Buddhist Religious Fasting Rules

A Buddhist monk on morning alms round
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After trying it for himself, the Buddha is believed to have asserted that extreme fasting runs contrary to the Buddhist path. While relatively short-term, supervised fasts are sometimes undertaken as an aid to meditation in all three of the major Buddhist traditions, no clearly defined rules are in place. The ways with which the practice is carried out are largely determined by individual practitioners and their spiritual teachers. The historical Buddha's example shows that moderation, not rejection, of food is a necessary element of Buddhist practice.

1 The role of fasting in the Buddha's life

Before Siddhartha Gautama became the Buddha, he is said to have undertaken extreme ascetic practices in the hopes of reaching enlightenment. An early scripture known as the Mahavastu relates that for several years, Siddhartha ate only a single sesame seed and one berry per day. The Buddha became so emaciated that his eyes sunk deep into his skull, but his meditation did not progress as a result. As the story goes, he finally accepted nourishment when offered a bowl of milk porridge. From this point, he is said to have regained his strength and sat in meditation until he realized enlightenment.

2 The Middle Way

After his enlightenment, the Buddha taught moderation in food as a "middle way" between deprivation and gluttony. This is a constant theme among all Buddhist schools and it is reflected in rules relating to food. In the Mahayana and Vajrayana traditions, monastics typically eat two or three light vegetarian meals per day. In the Theravada tradition, monastics abstain from eating solid food after noon and many eat only one small meal per day. While the emphasis is on moderation in food, fasting does play a background role in all Buddhist traditions, though not for all practitioners.

3 The Theravada tradition

In the Theravada tradition of south and southeast Asia, monastics occasionally fast as part of extended meditation practice. The goal is to understand craving in an experiential way and, ideally, to reach a state in which the mind is at peace in spite of the body's discomfort. Fasts are always supervised and the eldest monastic in a given monastery typically dictates the length of time that a younger monastic can fast. Durations of fasts are flexible and generally depend on how the monastic responds to the practice. Fasting is particularly common in disciplined meditation sects, but the decision to fast is entirely up to each individual.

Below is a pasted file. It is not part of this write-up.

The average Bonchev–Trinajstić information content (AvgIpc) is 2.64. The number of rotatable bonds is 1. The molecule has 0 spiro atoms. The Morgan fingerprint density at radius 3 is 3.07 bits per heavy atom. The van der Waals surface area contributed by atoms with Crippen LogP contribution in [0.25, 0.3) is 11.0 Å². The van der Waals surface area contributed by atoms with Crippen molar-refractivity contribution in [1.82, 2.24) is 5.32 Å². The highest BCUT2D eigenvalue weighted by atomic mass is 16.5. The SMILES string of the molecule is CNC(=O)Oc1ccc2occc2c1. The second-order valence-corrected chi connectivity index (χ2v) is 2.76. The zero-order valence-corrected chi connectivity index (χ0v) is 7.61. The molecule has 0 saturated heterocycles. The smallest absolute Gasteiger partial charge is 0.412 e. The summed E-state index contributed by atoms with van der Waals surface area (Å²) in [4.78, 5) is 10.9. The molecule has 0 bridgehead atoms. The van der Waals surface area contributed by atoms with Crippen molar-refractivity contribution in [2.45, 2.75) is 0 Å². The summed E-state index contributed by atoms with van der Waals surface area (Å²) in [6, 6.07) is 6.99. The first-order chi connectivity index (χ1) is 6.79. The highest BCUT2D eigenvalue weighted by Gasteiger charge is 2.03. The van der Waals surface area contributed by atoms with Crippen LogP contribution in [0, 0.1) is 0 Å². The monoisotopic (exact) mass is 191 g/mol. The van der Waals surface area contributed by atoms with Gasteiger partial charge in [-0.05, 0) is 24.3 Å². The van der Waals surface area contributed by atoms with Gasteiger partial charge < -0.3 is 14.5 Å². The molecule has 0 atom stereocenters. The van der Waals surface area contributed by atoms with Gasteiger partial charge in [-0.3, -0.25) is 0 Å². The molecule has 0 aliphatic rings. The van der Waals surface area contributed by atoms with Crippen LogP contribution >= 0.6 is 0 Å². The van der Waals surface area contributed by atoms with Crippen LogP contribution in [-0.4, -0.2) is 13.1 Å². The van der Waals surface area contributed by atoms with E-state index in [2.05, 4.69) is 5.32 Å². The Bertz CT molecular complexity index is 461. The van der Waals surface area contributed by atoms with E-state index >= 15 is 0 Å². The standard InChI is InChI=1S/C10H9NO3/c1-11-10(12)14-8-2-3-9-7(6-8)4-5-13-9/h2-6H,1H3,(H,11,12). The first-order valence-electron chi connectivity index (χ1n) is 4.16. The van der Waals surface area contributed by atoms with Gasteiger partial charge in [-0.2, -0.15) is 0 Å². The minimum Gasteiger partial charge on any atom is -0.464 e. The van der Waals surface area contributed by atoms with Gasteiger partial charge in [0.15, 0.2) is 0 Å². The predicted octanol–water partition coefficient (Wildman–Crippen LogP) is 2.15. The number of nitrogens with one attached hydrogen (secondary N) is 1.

4 The Mahayana tradition

Monastics in east Asian Mahayana Buddhist schools occasionally fast for periods of 18, 36 and sometimes up to 72 days. As in the Theravada, the practice is undertaken in correlation with extended periods of meditation. The goals are to purify the body, increase mental clarity and cultivate wisdom while experiencing the effects of craving on the mind. The practice is always supervised by other monastics and is by no means a requirement of the tradition.

5 The Vajrayana tradition

In the Tibetan Vajrayana tradition, it is fairly common for adherents to undertake two-day long fasts as part of the Ngyungne ceremony which also incorporates chanting and meditation and is believed to purify both the body and negative karma. Experienced practitioners occasionally fast for longer periods, often while pursuing tantric goals such as increasing the body's heat level or simulating the body's deterioration leading up to death. As with the Theravada and Mahayana, fasting is not required and rules governing it are largely up to the superiors of individual practitioners.

6 Fasting by Buddhist lay-practitioners

It is unusual for non-monastics to undertake long-term fasts in any Buddhist tradition. However, many lay-practitioners often join monastics in foregoing food on "uposatha" days, or holy full moon observances, though fasting at these times is not required even for monastics. On one day per week, many lay-practitioners avoid eating meat or eating after noon. In all traditions, both monastics and lay-practitioners are allowed to drink water and other fluids throughout a fast and to quit at any time.

Based in Thailand, David Luekens has explored and written about Asian spiritual traditions since 2005. He is a regular contributor to Travelfish.org and author of the book, "Every Drop." David holds a Bachelor of Arts in Eastern Studies from Burlington College, Vermont, USA.